Realistic Evaluation shows how program evaluation needs to be, and can be bettered. It presents a profound yet highly readable critique of current evaluation practice, and goes on to introduce a `manifesto′ and `handbook′ for a fresh approach.
The main body of this book is devoted to the articulation of a new evaluation paradigm, which promises greater validity and utility from the findings of evaluation studies. The authors call this new approach `realistic evaluation′. The name reflects the paradigm′s foundation in scientific realist philosophy, its commitment to the idea that programmes deal with real problems rather than mere social constructions, and its primary intention, which is to inform realistic developments in policy making that benefit programme participants and the public. Ray Pawson and Nicholas Tilley argue with passion that scientific evaluation requires a careful blend of theory and method, quality and quantity, ambition and realism.
The book offers a complete blueprint for evaluation activities, running from design to data collection and analysis to the cumulation of findings across programmes and onto the realization of research into policy. The argument is developed using practical examples throughout and is grounded in the major fields of programme evaluation.
This book will be essential reading for all those involved in the evaluation process especially those researchers, students and practitioners in the core disciplines of sociology, social policy, criminology, health and education.
`This book is a must for those engaged in the field, providing a fully illustrated text on evaluation with numerous examples from the criminal justice system. Unusually, it offers something for the academic, practitioner and student alike. I found Pawson and Tilley′s latest work on evaluation an enjoyable and informative read. For myself their "realistic evaluation" clarified and formalised a jumbled set of ideas I had already been developing. Although not everyone will agree with the methodology proposed by the authors, this book is a valuable read as it will cause most of us at least to review our methodological stance′ - International Journal of Police Science and Management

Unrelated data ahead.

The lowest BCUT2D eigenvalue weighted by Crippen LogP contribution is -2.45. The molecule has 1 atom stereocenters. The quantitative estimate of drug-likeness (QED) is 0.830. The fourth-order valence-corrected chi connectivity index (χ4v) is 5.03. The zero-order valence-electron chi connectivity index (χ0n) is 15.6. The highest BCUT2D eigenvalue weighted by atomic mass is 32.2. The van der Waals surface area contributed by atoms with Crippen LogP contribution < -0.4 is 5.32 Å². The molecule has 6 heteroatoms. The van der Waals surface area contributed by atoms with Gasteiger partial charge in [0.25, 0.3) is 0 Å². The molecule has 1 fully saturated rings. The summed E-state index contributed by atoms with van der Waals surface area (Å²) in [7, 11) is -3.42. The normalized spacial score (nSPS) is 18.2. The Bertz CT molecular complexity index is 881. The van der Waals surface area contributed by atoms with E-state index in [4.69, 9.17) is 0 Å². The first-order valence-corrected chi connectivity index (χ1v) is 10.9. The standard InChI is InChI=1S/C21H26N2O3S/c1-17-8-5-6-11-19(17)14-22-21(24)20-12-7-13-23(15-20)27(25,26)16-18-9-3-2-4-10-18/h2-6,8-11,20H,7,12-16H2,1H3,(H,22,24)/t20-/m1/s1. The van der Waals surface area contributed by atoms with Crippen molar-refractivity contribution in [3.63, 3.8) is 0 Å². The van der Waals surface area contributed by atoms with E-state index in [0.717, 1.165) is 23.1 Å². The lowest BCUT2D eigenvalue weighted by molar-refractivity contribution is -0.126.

`This is an engaging book with a strong sense of voice and communicative task. The voice is sometimes strident, but always clear. Its communicative qualities are evident equally in its structure: lots of signposting for the reader within and across chapters′ - Language Teaching Research
`This provocative, elegant and highly insightful book focuses on the effective incorporation of actual practice into the formulation of evaluation methodology. What a pleasure to read sentences like: "The research act involves "learning" a stakeholder′s theories, formalizing them, and "teaching" them back to that informant who is then in a position to comment upon, clarify and further refine the key ideas". Pawson and Tilley have given us a wise, witty and persuasive account of how real practitioner experience might be encouraged to intrude on (and modify) researchers′ concepts about program processes and outcomes. This holds important promise for achieving something that is devoutly to be wished: closer interaction among at least some researchers and some policy makers′ - Eleanor Chelimsky, Past-President of the American Evaluation Association
`This is a sustained methodological argument by two wordly-wise social scientists. Unashamedly intellectual, theoretically ambitious yet with a clear but bounded conception of evaluation. It is articulate, occasionally eloquent and always iconoclastic, whilst eschewing "paradigm wars". The Pawson and Tilley "realist" call to arms threatens to take no prisoners among experimentalists, constructivists or pluralists. It is the kind of book that clarifies your thoughts, even when you disagree with everything they say′ - Elliot Stern, The Tavistock Institute
We believe that burglars are real, so are prisons, and so are the programs which seek to reduce burglary and rehabilitate prisoners, and so too are the successes or failures of such initiatives. We do not accept that such components of ...
The chapter is written in the form of an imaginary dialogue between a policy maker and her assistant (who are keen to implement a new program to reduce smoking but sorely perplexed as to the implications of current research) and an ...
... is that there is far more cognitive change going on in our little brains between the ages of two and five than at any other interval throughout the life span, and that if we want to reduce social disparity through education, ...
... over two hundred studies and hundreds of thousands of individuals as they do, are the best available and give us very little reason to hope that we have in fact found a sure way of reducing recidivism through rehabilitation.
That is to say, they tend to treat certain social/historical/political configurations as given, and the ambitions of the programs which get evaluated are directed at 'reducing' problems within 'systems' or ensuring the better operation ...
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